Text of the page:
high-tech fixture available for a time. These were then followed by automatic flush systems aswell as touch-free soap and paper dispensers.
But a great deal has changed over the past 20 years, both in the cleaning sector and in the washroom. The availability of robots has grown exponentially and a wide range of autonomous vacuums, scrubbing machines and mopping systems are now available to buy or rent.
Mobile phones have begun to be used routinely, though early versions were mainly employed for transmitting SMS messages and for taking low-res images. Early staff-checking systems involved the employee dialling an automatic landline number at the client’s site to verify their presence and if they failed to do so, a text message would automatically be sent to the cleaning company to inform them of a potential no-show.
In fact, the world of digital communications only really opened up after the iPhone was launched in June 2007. Android alternatives soon followed and suddenly the internet offered a huge range of possibilities. The ‘Internet of Things’ became a much-uttered catchphrase as everyone attempted to integrate digital solutions into everyday practices to make them more efficient.
A mere 13 years later, we are suddenly being offered endless possibilities in terms of augmented reality, virtual reality, sensor technology, and much more.
In the washroom, technology is helping to speed up traffic and reduce the risk of products running out between maintenance checks. It is also being used to enhance the user’s experience, maximise profitability and even to monitor our health.
For example, washroom traffic is being sped up in busy facilities such as airports with the aid of sensor-operated lights above each cubicle. These turn green when a toilet is empty and red when it's occupied, making it easier for visitors to pinpoint those cubicles that are available for use.
In China there is now a shopping centre where women are able to virtually try on make-up via ‘magic mirrors’ in the washrooms. These use augmented reality to improve the visitor’s experience, keeping them occupied when queueing while also enabling them to continue to browse while waiting to use the washroom.
As for men, their washroom experience is being improved in quirky bars and clubs everywhere, with the aid of video screens installed in the urinals that allow them to play virtual football, drive a car or operate a tank while using the loo.
And early in 2019, the New York’s Rochester Institute of Technology came up with a cloud-connected toilet seat capable of tracking blood pressure and blood oxygen levels. This was designed to offer major health benefits, since it could detect the early signs of deterioration in heart patients.
Technology is also taking off in the cleaning sector where robots are becoming more affordable and more viable all the time. One major issue with early models was the fact
that a human was required to be on hand to monitor the machine’s water supply and battery levels. But the latest generation of robots can sense when their battery is running out or when the water supply is running low. They will then direct themselves to the nearest refilling or docking station. Industry analysts are predicting a 16% growth in the robot cleaning market in the five-year period to 2023.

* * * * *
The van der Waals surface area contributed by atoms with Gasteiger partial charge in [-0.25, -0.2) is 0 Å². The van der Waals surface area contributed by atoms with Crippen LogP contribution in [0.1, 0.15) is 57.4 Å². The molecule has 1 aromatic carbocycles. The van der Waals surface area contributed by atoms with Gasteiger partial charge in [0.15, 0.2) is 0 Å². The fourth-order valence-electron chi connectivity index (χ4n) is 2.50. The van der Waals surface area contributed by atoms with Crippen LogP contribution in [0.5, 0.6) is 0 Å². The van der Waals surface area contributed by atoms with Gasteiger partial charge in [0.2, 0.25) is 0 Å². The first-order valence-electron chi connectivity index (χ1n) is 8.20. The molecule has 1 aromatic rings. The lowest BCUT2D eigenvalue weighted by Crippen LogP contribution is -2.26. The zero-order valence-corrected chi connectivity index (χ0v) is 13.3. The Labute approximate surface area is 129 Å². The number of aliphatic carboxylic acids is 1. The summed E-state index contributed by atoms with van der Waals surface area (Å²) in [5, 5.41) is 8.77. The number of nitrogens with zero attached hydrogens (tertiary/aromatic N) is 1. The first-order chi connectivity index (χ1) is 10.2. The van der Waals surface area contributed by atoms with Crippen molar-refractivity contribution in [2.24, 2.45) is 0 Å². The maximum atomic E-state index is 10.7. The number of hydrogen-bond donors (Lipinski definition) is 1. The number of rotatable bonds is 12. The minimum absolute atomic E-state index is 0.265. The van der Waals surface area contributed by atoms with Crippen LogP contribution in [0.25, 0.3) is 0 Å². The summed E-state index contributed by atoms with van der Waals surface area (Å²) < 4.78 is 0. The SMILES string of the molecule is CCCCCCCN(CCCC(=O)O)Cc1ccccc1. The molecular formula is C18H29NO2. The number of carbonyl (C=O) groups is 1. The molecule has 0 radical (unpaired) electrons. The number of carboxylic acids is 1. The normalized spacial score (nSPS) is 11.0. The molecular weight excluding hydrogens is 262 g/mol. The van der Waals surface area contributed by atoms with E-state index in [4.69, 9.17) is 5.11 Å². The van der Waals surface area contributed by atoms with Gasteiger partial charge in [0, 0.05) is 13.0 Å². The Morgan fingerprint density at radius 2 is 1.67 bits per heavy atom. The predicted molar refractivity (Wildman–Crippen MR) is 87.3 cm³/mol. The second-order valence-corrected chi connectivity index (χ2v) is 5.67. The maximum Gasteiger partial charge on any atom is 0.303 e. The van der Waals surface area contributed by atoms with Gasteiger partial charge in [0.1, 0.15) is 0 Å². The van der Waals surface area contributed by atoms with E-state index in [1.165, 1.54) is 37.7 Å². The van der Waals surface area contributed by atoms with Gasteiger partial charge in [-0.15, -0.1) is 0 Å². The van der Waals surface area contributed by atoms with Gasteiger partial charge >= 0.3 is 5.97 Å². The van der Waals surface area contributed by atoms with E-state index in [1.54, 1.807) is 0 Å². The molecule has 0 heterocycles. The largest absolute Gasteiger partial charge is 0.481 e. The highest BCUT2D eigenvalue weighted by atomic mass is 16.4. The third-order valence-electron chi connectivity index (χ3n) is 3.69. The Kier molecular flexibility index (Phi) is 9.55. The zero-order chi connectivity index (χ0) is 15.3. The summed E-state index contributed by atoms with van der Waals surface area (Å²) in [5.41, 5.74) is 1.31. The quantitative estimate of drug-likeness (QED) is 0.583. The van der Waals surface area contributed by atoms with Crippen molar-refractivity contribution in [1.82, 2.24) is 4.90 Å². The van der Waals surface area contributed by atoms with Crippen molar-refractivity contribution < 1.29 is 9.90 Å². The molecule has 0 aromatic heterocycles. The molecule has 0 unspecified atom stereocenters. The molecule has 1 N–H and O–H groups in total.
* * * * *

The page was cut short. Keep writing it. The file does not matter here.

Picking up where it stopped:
“Technology is raising cleaning standards
and improving working conditions by enabling cleaners to plan more effectively, connect with each other and keep on top of cleaning and refill needs.”
And cleaners are increasingly using smartphones and tablets to improve their systems and enhance efficiency. Our own technological solution – launched in 2016 – is one such example. Tork EasyCube ‘connects’ the washroom and enables cleaning and maintenance staff to monitor visitor traffic and check dispenser refill requirements remotely via a tablet or smartphone.
This data-driven cleaning system frees up time that the cleaner would otherwise have spent on manually checking washrooms. It also enhances the user’s experience because washrooms are kept clean and well stocked at all times. Tork EasyCube has become hugely popular and is now in use in airports, offices, shopping centres, amusement parks and other facilities all over the world.
Meanwhile, another technological breakthrough from Essity is also helping to make life easier for cleaners while giving facility managers greater control over their responsibilities.
Digital Cleaning Plans is a management software solution that takes the place of traditional paper cleaning plans. Cleaning managers are given the tools they need to plan their time and resources in smarter ways while also being provided with planning, communication, administration and follow-up aids.
While all these huge changes have been taking place, technology has created some other knock-on effects on the cleaning and hygiene sectors. Today’s trend to upload, share and tweet about everything we do has led to facilities smartening up their act and washroom providers offering increasingly attractive and unusual fixtures to provide a ‘wow factor’.
So, technology is having a highly positive effect on the industry. It is raising cleaning standards and improving working conditions by enabling cleaners to plan more effectively, connect with each other and keep on top of cleaning and refill needs.
As we prepare to celebrate the start of 2020, we can all look forward to the next 20 years – and await with anticipation the huge changes and breakthroughs they will undoubtedly bring.
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